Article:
Profile: An Ironclad Commitment to Community in Newark’s Ironbound District

As executive director of the Ironbound Community Corp, Joseph Della Fave knows that ‘simple’ goals are the most important: good jobs, safe housing, decent education

Joe Della Fave
Who: Joseph Della Fave

Age: 63

Home: Hoboken

Family: Married, three children

What he does: Executive Director of the Ironbound Community Corp., a grassroots nonprofit organization founded in 1969 to improve education, environmental justice, housing, and job opportunities among Newark’s most disadvantaged residents. Della Fave started with ICC in 1991.

His background: During his career, Della Fave has served as a city councilman in Hoboken, chairman of the history department at St. Peter’s Prep — where he also coached basketball — and as a union organizer, including a stint with the United Farm Workers, enabling him to spend a day touring Garden State worksites with legendary union cofounder Cesar Chavez.

What led him to ICC: For Della Fave, community has always been key. He grew up in public housing in Hoboken; he was six when his father died and his mother raised two children and a cousin working an off-the-books job in a garment factory that paid $1 an hour. “I learned early on about the meaning of community,” Della Fave said, “and how a tight-knit network of family, friends, and neighbors could provide security. We all took care of one another.”

What’s different today: The robust mix of industries that once defined the Ironbound has long made it a mecca for diverse immigrants; Germans, Poles and other Europeans at first, followed today by workers from South and Central America. The community has changed ethnically and economically since he joined ICC more than two decades ago, Della Fave said, but other things remain the same: the desire for a better life, with good jobs, safe housing, and a decent education for their children.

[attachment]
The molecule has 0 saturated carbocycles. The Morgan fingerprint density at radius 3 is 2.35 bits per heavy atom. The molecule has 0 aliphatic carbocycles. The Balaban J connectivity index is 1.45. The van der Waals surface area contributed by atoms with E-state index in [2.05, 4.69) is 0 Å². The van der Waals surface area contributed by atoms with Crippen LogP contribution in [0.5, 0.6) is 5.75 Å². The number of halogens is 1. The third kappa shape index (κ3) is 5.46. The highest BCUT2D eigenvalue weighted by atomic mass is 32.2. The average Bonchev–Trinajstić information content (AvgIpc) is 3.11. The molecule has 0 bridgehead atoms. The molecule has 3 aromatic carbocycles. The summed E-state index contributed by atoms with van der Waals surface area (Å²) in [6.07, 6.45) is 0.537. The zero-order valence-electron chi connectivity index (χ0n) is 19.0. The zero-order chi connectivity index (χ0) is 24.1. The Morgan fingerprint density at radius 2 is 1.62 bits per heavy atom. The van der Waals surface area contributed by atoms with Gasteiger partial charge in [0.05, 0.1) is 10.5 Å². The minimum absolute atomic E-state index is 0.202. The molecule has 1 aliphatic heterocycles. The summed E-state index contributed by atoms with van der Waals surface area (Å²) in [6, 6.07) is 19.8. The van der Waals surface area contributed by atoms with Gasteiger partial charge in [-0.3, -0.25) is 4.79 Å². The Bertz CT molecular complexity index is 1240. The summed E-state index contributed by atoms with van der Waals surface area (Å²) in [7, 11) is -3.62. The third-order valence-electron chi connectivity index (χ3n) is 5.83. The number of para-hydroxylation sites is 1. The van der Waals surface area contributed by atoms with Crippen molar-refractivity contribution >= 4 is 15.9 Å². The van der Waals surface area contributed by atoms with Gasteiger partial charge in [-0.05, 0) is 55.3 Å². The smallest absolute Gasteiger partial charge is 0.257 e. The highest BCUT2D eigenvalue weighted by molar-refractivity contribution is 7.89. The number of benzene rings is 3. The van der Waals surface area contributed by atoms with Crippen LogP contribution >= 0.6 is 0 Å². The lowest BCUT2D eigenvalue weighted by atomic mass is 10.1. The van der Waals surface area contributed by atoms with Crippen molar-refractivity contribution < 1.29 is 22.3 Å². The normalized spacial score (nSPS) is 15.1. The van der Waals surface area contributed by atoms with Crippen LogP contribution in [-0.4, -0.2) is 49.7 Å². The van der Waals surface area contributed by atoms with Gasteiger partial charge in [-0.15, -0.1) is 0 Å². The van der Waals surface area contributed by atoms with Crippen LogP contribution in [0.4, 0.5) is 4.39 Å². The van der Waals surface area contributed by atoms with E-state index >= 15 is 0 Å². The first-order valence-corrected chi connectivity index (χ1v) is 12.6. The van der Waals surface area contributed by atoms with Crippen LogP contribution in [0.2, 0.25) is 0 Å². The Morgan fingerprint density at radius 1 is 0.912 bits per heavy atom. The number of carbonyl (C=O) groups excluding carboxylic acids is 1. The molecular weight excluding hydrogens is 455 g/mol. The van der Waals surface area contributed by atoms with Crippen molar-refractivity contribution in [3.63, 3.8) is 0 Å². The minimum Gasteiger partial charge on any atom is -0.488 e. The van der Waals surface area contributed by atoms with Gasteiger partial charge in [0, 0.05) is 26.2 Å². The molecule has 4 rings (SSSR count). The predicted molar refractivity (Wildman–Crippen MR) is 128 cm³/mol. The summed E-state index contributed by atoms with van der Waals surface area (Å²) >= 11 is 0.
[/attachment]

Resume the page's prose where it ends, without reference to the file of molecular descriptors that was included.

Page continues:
“The Ironbound continues to attract immigrants from around the world,” he said. “But historically people did not face the same documentation issues that they face today. They may have lived in the same dire economic circumstances, but they didn’t live in the shadows.” As a result, ICC has added citizenship and immigration-rights advocacy to its portfolio of programs. “The mission remains constant,” Della Fave added, “organizing people to strengthen the fabric of the community.”

What he’s most proud of: Among ICC’s many accomplishments, Della Fave said he is particularly proud of the organization’s role in developing Riverfront Park. It took 25 years of hard work, organizing neighbors, fighting off outside interests, and courting elected support to make it happen, he recalled, and the payoff is not just the desperately needed green space, or the popular programming ICC created to draw people to the site, but the way that the entire process empowered the community members involved. “It was an incredible accomplishment,” Della Fave said, “and it helped people realize that a well-organized community can get something done against the most powerful forces.”